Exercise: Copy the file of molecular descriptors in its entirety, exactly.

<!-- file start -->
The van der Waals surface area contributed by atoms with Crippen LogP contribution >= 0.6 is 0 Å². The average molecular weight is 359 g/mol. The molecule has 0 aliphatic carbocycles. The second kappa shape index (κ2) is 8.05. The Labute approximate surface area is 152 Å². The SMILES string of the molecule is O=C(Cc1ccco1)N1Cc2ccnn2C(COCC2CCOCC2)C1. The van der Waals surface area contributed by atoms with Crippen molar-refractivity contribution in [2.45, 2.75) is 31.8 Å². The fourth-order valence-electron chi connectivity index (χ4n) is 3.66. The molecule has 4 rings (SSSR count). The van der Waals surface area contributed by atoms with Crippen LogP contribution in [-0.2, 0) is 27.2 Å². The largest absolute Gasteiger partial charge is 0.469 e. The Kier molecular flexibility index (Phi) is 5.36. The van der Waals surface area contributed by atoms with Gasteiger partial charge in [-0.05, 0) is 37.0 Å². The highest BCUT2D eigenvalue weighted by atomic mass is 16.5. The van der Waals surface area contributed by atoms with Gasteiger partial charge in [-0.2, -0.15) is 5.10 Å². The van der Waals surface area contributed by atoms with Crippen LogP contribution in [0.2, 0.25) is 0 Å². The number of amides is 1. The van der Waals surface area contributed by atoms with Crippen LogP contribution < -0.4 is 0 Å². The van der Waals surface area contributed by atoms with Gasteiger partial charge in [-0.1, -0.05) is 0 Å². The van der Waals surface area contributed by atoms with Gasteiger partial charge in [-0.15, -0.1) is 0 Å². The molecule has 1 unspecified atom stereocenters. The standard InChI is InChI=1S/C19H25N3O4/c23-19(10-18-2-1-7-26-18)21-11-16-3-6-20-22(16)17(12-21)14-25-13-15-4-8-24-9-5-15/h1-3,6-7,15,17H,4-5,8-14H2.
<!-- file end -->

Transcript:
The van der Waals surface area contributed by atoms with Crippen LogP contribution >= 0.6 is 0 Å². The average molecular weight is 359 g/mol. The molecule has 0 aliphatic carbocycles. The second kappa shape index (κ2) is 8.05. The Labute approximate surface area is 152 Å². The SMILES string of the molecule is O=C(Cc1ccco1)N1Cc2ccnn2C(COCC2CCOCC2)C1. The van der Waals surface area contributed by atoms with Crippen molar-refractivity contribution in [2.45, 2.75) is 31.8 Å². The fourth-order valence-electron chi connectivity index (χ4n) is 3.66. The molecule has 4 rings (SSSR count). The van der Waals surface area contributed by atoms with Crippen LogP contribution in [-0.2, 0) is 27.2 Å². The largest absolute Gasteiger partial charge is 0.469 e. The Kier molecular flexibility index (Phi) is 5.36. The van der Waals surface area contributed by atoms with Gasteiger partial charge in [-0.05, 0) is 37.0 Å². The highest BCUT2D eigenvalue weighted by atomic mass is 16.5. The van der Waals surface area contributed by atoms with Gasteiger partial charge in [-0.2, -0.15) is 5.10 Å². The van der Waals surface area contributed by atoms with Crippen LogP contribution in [0.2, 0.25) is 0 Å². The number of amides is 1. The van der Waals surface area contributed by atoms with Crippen LogP contribution < -0.4 is 0 Å². The van der Waals surface area contributed by atoms with Gasteiger partial charge in [-0.1, -0.05) is 0 Å². The van der Waals surface area contributed by atoms with Gasteiger partial charge in [-0.15, -0.1) is 0 Å². The molecule has 1 unspecified atom stereocenters. The standard InChI is InChI=1S/C19H25N3O4/c23-19(10-18-2-1-7-26-18)21-11-16-3-6-20-22(16)17(12-21)14-25-13-15-4-8-24-9-5-15/h1-3,6-7,15,17H,4-5,8-14H2.